What is a buyer persona?
In a sea of advertisements and influencers in virtually every industry, it’s not easy to stand out. While some products have a clear target audience, others are more difficult to find.
Businesses have the potential to reach new and valuable audiences they haven’t reached before. But the issue is that they might not know who the right customer is, how to engage them, or where to start to find them. According to HuffPost, 72% of marketers have a difficult time reaching their target audience.
Buyer personas help businesses target the right customer with the right products. Understanding what a buyer persona is points businesses in the right direction to define the ideal audience for their products and maximize their product potential.
In this article, you will learn:
What is a buyer persona?
A buyer persona is a fictional representation of a key audience segment that you’ve identified has a particular interest in your product or business. Also known as a marketing persona, customer persona, or audience persona, buyer personas synthesize all of the audience data you collect on your current and ideal customers.
A buyer persona uses research to create the ideal customer for you and addresses the factors that eventually lead people to the most relevant product for them. Most companies will have more than one buyer persona, so that they can effectively target multiple segments of their audience.
Buyer persona benefits
Given that 71% of brands that exceed their revenue goals have defined buyer personas, they must be a useful tool for improving business. Buyer personas help you to understand individual customer needs and can assist in solving problems in the marketplace that are not being addressed.
By developing a buyer persona, you can:
- Attract and retain more of the right type of customers. By identifying your primary client base, you can formulate timely, relevant information more efficiently.
- Connect with customers better. You can take a deep dive into customer backgrounds, job fields, attitudes, goals, pain points, and more.
- Become a more successful marketer. By gaining insight into the customer’s life and decision-making process, you can attract their interest more easily.
- Focus on what the user needs. By responding to user needs, you can improve the customer experience rather than pushing a sales pitch.
How to create a buyer persona
According to the Buyer Persona Institute, using a buyer persona helps your company align its marketing decisions with the expectations of your target audience. It’s useful to understand your customers’ buyer journey, including their decision-making process and pain points.
A buyer persona is more than just a one-dimensional profile — you can think of it as a fictional character with feelings and motivations in addition to characteristics.
While not merely a description or a list of attributes, there is some important information you will need to identify to create a buyer persona, including:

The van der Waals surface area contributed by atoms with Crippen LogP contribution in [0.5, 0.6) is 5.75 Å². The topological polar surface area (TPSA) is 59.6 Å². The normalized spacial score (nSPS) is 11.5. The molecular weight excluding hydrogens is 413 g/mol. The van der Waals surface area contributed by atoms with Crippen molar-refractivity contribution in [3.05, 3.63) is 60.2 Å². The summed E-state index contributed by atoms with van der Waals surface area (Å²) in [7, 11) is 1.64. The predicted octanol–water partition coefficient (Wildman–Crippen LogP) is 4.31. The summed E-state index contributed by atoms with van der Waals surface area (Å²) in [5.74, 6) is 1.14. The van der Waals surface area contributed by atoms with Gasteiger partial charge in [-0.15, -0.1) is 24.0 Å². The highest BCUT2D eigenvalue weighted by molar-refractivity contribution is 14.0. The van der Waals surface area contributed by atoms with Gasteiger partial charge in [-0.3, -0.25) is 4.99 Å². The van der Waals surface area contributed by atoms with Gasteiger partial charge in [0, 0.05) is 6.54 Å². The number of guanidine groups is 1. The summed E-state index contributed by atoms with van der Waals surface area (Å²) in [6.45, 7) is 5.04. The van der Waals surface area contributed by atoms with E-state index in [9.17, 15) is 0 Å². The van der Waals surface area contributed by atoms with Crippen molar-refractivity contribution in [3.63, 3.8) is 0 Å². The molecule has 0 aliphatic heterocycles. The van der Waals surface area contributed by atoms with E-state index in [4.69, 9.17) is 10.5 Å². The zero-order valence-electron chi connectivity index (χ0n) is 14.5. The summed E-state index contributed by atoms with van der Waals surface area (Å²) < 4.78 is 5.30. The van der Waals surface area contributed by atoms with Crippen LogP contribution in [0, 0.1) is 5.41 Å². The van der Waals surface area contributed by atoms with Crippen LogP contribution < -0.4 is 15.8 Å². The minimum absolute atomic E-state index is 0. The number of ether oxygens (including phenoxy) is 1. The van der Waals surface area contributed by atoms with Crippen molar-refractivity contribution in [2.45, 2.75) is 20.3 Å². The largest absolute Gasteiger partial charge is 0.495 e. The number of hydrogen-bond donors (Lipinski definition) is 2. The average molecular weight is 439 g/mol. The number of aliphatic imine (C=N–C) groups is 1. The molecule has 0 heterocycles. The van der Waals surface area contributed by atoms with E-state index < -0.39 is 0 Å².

- Demographics. You should know personal information like gender, age, location, income level, education, number of children, and marital status, as well as professional information like job title, industry, company size, and more.
- Personal preferences. What are your ideal customer’s hobbies, favorite media, and communication habits?
- Behavior patterns. What drives a buyer to your brand?
- Goals. This could include both personal and professional goals, as well as priorities, challenges, and approaches to problem-solving.
- Values. What does your ideal customer view as important when looking for a particular product or company?
- Negatives. What characteristics do you not want your buyer to have?
- Motivations. Why would someone choose your product or service over similar ones?
Buyer persona templates
Every company has different needs and goals when it comes to developing buyer personas, but here are some key items to include in your template:
- Career history
- Personality or social behaviors
- Challenges or pain points
- Content preferences
Buyer persona examples
A buyer persona represents the kind of person you want to target. Here are a few examples:
- B2B buyer persona — Director Denise is a middle-aged married woman with two children. She has a senior job and a good salary, is a responsive communicator and decisive, and prioritizes products and services that save time and increase efficiency.
- B2C buyer persona — Student Steve is a B2C persona who is paying his way through college, spends a lot of time studying at coffee shops, and prizes affordability and value most. He prefers using social media to communicate and engages with brands that use a more casual, conversational tone.
- Activist buyer persona — Activist Amy is a young and motivated individual who wants to make a positive difference in the world through her work. She’s tech-savvy, active on social media, and is loyal to brands that show support for sociopolitical issues she cares about while rejecting those that do not.
Define your ideal customer and unlock your product potential
The goal in creating a buyer persona is to organize your data in ways that make your customers come alive, so it will be easier for your team to understand their decision-making process, empathize with their pain points, and offer relevant solutions.
With Adobe Real-Time Customer Data Platform, you can build out detailed and effective buyer personas for your business. Real-Time CDP helps by collecting B2C and B2B data from across systems and unifying them into real-time customer profiles that are ready for activation across any channel.